From the page to the stage

West High’s spoken word club is expanding and connecting with other writers in the district to form IC Speaks.

It was a crush that brought sixteen year old Caleb Rainey to first perform poetry as a high school student. After his classmate told him she was interested in poets, he got to work in preparation for his high school poetry slam. 

“I performed at that poetry slam, really to impress that girl, but then I realized I loved it. I loved being on the stage. I love feeling listened to love. I loved feeling like there was an allotted time for me to say what I felt. So from then on, I just started writing,” said Rainey. 

Armed with the knowledge of a newfound passion, young Rainey had the unfortunate realization that there were few opportunities for him to get on stage. That poetry slam was the only chance he had to perform and it only took place once a semester. 

I loved being on the stage. I love feeling listened to love. I loved feeling like there was an allotted time for me to say what I felt.”

— Caleb Rainey

Today, Rainey is an author and spoken word artist. As an adult he wants to provide students with the resources he was lacking at their age and create a community of young poets in the district.

The spoken word club, run by Rainey and the Iowa Youth Writing Project (IYWP), started at West two years ago and the Liberty High chapter began last year. This year, it has expanded into a district wide program called IC Speaks. There will be weekly spoken word club meetings at West, Liberty, City and Tate within the school. The West meetings are Monday 4:15 p.m. to 5:15 p.m. in room 107. Then there will be monthly IC Speaks meetings where students from all the schools can collaborate and workshop while performing on stage.

IC Speaks is hoping to create that community in which you have a space to connect with other writers, a space where you get to write whatever you want to write. And then a stage for you to perform when you want to,” said Rainey. 

The stage being the Downtown District’s historical Englert Theatre

“It’s a big deal to be on that stage, so that’s really cool to be able to offer young people that possibility to really work a stage. Not always are we writing in a classroom and then reading, but getting to be on a stage behind the mic,” said Rainey. 

IC Speaks is hoping to create that community in which you have a space to connect with other writers, a space where you get to write whatever you want to write. And then a stage for you to perform when you want to.”

— Caleb Rainey

Rainey had to teach himself how to perform and the skills it took to work a stage. He wants to provide more guidance to IC speaks students than he had.

IYWP is still involved with the program, mostly providing institutional and financial support, while Rainey plans and coordinates classes. 

“Caleb and I had a nice conversation about how writers in a high school environment [can] get very siloed in their own school, and feel there’s nobody else and Iowa City practicing the art that they’re practicing,” said IYWP Director Mallory Hellman.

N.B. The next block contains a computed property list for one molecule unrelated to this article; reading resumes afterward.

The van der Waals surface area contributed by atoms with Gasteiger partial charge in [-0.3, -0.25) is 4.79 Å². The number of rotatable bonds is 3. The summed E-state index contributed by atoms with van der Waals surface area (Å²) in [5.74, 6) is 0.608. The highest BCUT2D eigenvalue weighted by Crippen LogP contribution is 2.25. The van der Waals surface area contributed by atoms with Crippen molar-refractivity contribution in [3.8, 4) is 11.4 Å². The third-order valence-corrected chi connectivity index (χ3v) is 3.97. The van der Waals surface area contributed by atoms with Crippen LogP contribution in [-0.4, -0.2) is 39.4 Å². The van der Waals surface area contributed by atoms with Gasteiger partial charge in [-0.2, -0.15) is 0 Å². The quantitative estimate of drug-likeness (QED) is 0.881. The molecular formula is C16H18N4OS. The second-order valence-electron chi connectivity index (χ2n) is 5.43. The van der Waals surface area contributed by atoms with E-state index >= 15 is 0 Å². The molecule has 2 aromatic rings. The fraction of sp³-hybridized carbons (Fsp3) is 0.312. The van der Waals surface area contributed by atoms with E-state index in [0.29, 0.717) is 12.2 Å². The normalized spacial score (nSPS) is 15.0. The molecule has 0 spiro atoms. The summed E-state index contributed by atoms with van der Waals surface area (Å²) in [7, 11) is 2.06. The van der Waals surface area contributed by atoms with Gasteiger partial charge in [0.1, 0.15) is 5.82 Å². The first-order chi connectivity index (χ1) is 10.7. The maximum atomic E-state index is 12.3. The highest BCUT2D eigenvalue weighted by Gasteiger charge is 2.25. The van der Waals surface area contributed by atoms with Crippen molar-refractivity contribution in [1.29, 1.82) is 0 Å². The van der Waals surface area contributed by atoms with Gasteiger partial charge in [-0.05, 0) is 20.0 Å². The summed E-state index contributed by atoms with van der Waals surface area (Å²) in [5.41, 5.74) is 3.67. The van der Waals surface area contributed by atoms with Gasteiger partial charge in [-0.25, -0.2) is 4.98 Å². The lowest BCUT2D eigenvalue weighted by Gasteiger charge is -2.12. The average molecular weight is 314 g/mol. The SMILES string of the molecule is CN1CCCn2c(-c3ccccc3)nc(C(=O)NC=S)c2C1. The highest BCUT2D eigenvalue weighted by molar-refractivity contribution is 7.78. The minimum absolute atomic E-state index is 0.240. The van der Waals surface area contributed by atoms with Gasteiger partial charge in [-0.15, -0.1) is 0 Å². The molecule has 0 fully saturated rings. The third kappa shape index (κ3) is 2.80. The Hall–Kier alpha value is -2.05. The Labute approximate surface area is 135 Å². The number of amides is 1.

IC Speaks is aiming to introduce students into a group of writers. 

Beyond the monthly, district wide workshops, a conference on November 16, 2019, will allow even more young writers to gather and build their community. Rainey says writing programs across the state will be invited to participate in a morning workshop, then there will be a panel discussion featuring other spoken word poets. Finally, there will be a poetry slam at the Englert to show the community what they have been working on.

Writers intimidated by speaking into a mic are still welcome to participate in aspects of the club that fit their comfort level.

“IC speaks is all about you being as involved as you want to be. Our big thing is that there’s comfortability in it, we want you to be who you are,” said Rainey.

Katherine Hirsch ’20 joined the spoken word club last year after being encouraged by creative writing teacher Tom Lindsey. She used to despise poetry, but through writing poetry she discovered ways to improve prose writing and meet people in the Iowa City writing community. 

I want to show people that you can get past it, and that you can still achieve what you want to achieve afterwards, because one of the most traumatic feelings when you’re getting bullied is the sense of loneliness.”

— Katherine Hirsch '20

Hirsch also found a subject she could passionately write about: her experience with bullying. She was severely bullied before she lived in Iowa and she wants to be a role model for those going through that.

I want to show people that you can get past it, and that you can still achieve what you want to achieve afterwards, because one of the most traumatic feelings when you’re getting bullied is the sense of loneliness,” said Hirsch. 

Topics such as these are what Rainey and Hellman hope students can get off their chest though writing and performance, as well as a sense of confidence and belonging in a writing community. 

“There’s power in being able to at least capture your story, your truth,” said Rainey. “Whether it be on the page or on the stage.”

Print Friendly, PDF & Email